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Revision as of 16:44, 26 June 2013 by Lewis Collard (talk | contribs) (update status, add shutdown announcement)
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Posterous logo
Posterous home.png
Project status Offline
Archiving status Saved!
Project source Unknown
Project tracker here
IRC channel #preposterus (on EFnet)
Project lead Unknown

Posterous was a blogging platform started in May 2008. It was acquired by Twitter on March 12, 2012 and shut down April 30, 2013.

Shutdown announcement

Posterous will turn off on April 30:

Posterous launched in 2008. Our mission was to make it easier to share photos and connect with your social networks. Since joining Twitter almost one year ago, we’ve been able to continue that journey, building features to help you discover and share what’s happening in the world – on an even larger scale.
On April 30th, we will turn off and our mobile apps in order to focus 100% of our efforts on Twitter. This means that as of April 30, Posterous Spaces will no longer be available either to view or to edit.
Right now and over the next couple months until May 31, you can download all of your Posterous Spaces including your photos, videos, and documents.
Here are the steps:
  1. Go to
  2. Click to request a backup of your Space by clicking “Request Backup” next to your Space name.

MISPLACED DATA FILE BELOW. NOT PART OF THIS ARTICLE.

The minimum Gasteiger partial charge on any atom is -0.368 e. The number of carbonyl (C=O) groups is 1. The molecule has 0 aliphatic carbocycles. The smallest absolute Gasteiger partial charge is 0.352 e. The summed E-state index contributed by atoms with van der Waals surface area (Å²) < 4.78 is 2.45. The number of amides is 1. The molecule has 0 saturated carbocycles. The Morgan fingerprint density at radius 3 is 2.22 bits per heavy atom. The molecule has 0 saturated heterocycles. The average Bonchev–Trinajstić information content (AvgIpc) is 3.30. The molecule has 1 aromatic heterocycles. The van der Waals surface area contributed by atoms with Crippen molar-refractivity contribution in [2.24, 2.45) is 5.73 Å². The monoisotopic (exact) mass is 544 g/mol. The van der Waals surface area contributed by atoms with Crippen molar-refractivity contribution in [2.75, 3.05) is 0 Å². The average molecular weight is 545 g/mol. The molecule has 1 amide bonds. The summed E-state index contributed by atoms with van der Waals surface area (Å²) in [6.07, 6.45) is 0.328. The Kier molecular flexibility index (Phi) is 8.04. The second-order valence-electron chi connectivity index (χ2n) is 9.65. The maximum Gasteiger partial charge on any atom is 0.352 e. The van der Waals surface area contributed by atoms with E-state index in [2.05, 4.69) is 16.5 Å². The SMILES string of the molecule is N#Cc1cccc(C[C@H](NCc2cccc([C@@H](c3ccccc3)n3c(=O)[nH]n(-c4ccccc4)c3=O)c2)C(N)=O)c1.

3. When your backup is ready, you'll receive an email.
  4. Return to to download a .zip file.
If you want to move your site to another service, WordPress and Squarespace offer importers that can move all of your content over to either service. Justmigrate offers a service to move your site to Tumblr.
More information on these services can be found here:
We’d like to thank the millions of Posterous users who have supported us on our incredible journey. We hope to provide you with as easy a transition as possible, and look forward to seeing you on Twitter. Thank you.
Sachin Agarwal
Founder and CEO


The rest of this page dates from before the closing of Posterous.

Frequently Asked Questions

It's going down! How can I help?

Glad you're interested! First and foremost, consider running our prepared Virtual Machine. Please see Posterous#Warrior down below.

What do you guys need? A huge fat pipe, a.k.a Bandwidth?

Needed/Wanted: Interested volunteers in general and IP addresses. A lot of bandwidth isn't needed, per se. You don't need a fat monster pipe/Internet tube to help out.

Can I donate some cash instead?

Not really, not to the ArchiveTeam specifically. If you feel like you could let go off of a few buckeroos, consider donating to the Internet Archive. They're awesome and do awesome things, just like us! (Yes, you're included in "us" - you're here, reading already!)

So, the Internet Archive, that's not you?